I’ve been in Bangkok and Chiang Rai the last couple of days on a group tour hosted by Olbrich Gardens’ Director of Horticulture Jeff Epping. Although most of the activities so far have been cultural in nature (temples, the Grand Palace, etc.) we did visit some of the local flower and produce markets that offer a vast variety of exotic fare. Of most interest to the group has been the fruit – all kinds of things that are only rarely (if ever) seen in the states. Our local guide Apisit has been purchasing different things for us to taste along the way.
Some tropical fruits grown here that most people in Wisconsin have never tried (and maybe not even heard of) include:
Rambutan – these hairy-looking fruits are in the same plant family as lychee. Inside the leathery exterior with its pliable spines is an almost translucent white globe that contains a single glossy brown seed. The juicy flesh is mildly sweet and mildly acidic with a slightly gummy texture and flavor somewhat like a grape. The tree (Nephelium lappaceum) is native to Indonesia and grows naturally in Thailand, but is cultivated around the world in tropical countries.
Mangosteen – rounded, somewhat flattened purple globes that contain 4-7 white segments when opened. They are just a little tart, but mostly sweet for a refreshing burst of flavor. This tropical tree (Garcinia mangostana) is from Indonesia.
Dragon fruit – is a large red fruit from an epiphytic cactus, Hylocereus undatus. It has a thin red skin and white flesh speckled with tiny black seeds, with a fairly bland flavor.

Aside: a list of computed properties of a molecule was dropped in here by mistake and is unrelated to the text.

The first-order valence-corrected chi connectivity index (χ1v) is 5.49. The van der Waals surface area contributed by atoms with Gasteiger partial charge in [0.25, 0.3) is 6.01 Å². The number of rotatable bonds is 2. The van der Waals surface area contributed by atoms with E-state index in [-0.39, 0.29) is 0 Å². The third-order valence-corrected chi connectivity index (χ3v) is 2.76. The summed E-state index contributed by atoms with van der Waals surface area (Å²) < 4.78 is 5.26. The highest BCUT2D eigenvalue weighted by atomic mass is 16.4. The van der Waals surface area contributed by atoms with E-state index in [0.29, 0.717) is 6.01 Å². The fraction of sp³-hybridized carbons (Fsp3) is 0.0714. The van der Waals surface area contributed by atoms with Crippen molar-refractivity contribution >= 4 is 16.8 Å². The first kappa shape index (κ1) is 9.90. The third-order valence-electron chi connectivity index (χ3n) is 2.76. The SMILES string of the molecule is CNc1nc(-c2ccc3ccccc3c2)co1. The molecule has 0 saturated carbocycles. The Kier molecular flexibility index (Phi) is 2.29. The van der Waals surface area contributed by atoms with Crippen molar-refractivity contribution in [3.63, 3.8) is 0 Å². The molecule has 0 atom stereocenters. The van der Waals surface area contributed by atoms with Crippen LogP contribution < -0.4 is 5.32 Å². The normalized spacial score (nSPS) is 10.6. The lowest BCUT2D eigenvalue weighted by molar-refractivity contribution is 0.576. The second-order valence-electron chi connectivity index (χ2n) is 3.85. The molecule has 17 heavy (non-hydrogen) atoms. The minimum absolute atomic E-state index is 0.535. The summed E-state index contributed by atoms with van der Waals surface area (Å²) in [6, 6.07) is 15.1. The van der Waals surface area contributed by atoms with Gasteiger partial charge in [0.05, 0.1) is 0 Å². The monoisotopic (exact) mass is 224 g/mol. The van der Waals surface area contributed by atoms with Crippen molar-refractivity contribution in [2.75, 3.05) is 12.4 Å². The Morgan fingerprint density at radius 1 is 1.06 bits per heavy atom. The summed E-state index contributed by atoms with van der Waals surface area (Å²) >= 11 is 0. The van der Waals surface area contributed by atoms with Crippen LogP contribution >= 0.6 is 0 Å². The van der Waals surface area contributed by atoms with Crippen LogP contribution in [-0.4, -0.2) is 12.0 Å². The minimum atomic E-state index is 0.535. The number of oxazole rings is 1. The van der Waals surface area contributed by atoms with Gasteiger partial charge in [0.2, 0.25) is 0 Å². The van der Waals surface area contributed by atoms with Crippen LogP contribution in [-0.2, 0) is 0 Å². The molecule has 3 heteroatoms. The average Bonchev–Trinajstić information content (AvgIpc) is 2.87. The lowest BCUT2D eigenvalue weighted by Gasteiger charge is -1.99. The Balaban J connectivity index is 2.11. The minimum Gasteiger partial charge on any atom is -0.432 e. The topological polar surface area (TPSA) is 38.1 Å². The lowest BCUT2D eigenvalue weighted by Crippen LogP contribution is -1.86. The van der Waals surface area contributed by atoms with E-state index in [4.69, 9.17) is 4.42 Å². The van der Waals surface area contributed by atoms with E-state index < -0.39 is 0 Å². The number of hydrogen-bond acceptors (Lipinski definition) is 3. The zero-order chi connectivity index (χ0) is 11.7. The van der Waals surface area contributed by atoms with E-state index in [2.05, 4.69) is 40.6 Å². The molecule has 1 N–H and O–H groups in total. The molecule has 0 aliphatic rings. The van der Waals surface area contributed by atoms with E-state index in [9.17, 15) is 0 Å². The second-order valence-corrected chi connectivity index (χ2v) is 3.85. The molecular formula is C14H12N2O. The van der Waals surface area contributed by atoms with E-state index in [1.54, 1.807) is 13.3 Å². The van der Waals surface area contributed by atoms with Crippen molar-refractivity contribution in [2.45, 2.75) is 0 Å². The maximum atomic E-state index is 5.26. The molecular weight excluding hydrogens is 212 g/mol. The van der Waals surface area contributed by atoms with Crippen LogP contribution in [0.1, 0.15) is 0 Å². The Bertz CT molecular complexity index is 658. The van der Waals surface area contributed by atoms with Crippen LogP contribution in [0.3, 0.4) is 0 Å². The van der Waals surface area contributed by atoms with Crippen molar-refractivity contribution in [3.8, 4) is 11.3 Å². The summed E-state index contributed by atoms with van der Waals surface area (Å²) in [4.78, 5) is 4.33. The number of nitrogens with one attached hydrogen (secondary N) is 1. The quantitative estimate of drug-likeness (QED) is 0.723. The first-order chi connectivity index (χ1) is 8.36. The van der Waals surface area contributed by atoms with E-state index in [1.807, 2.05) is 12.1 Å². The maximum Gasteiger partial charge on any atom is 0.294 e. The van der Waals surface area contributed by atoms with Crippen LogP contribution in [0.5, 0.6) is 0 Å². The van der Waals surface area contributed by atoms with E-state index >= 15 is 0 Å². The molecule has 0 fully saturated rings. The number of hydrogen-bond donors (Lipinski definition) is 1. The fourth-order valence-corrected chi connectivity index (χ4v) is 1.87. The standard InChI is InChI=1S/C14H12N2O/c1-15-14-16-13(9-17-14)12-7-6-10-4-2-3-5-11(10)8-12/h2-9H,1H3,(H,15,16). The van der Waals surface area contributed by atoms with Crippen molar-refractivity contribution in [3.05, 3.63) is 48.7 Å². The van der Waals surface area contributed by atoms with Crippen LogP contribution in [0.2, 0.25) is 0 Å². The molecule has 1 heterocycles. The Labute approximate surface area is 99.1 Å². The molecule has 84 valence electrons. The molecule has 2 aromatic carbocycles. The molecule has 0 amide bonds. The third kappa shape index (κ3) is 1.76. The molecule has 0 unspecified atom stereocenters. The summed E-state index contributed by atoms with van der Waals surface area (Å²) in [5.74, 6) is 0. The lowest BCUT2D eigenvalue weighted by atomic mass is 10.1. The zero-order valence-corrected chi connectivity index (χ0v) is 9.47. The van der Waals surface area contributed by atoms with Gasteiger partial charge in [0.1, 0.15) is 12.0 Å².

Longon – this brown skinned fruit with a translucent white interior surrounding a black seed is another lychee relative, but is a little more sour and less juicy than lychee. The tree Dimocarpus longan is native to southern China.
Finger bananas – just like regular bananas, but in miniature (about the size of a finger, hence the common name) and with a little sweeter flavor.
Rose apple – a crunchy fruit completely unrelated to our apples, this ridged, pear-shaped tropical fruit comes from one of the tropical trees in the genus Syzygium (possibly samarangens, but they all look similar). It has a thin light red skin and white or cream flesh, and a bland to acidic flavor.
Jujube – picked unripe, the smooth, oval, light green fruit has a crunchy texture and mild flavor almost like a bland pear. When ripe it is closer to a date in flavor and texture. There are 40 species in the genus Ziziphus in the Buckthorn family, with several having edible fruit; these are Z. jujuba native to southern Asia.
We haven’t had the opportunity to try the notoriously stinky but supposedly incredible-tasting durian, but if we did get one, we would have had to consume it immediately as none of the hotels want this smelling up their premises.
Another fascinating food items in some of the local markets are the insects – yes, insects. In this region people collect the mature caterpillars of a crambid moth that infests bamboo stems, and eat them fried as a delicacy called “bamboo worms”. They have a taste and texture reminiscent of bad deep fried pork rinds. (Yes, I did try one).
You can also find a variety of deep fried insect for sale at food stands along with chicken, fish and shrimp.
At the night market in Chaing Ria there were grasshoppers, crickets, Jerusalem crickets, giant water bugs and silkworm pupae at one stand. I didn’t want to purchase a whole tray of them (although they weren’t very expensive at 30 baht per tray, so about $1) to taste just a couple and figured no one else would go for them. And those water bugs look way too crunchy to seem even remotely appealing to eat.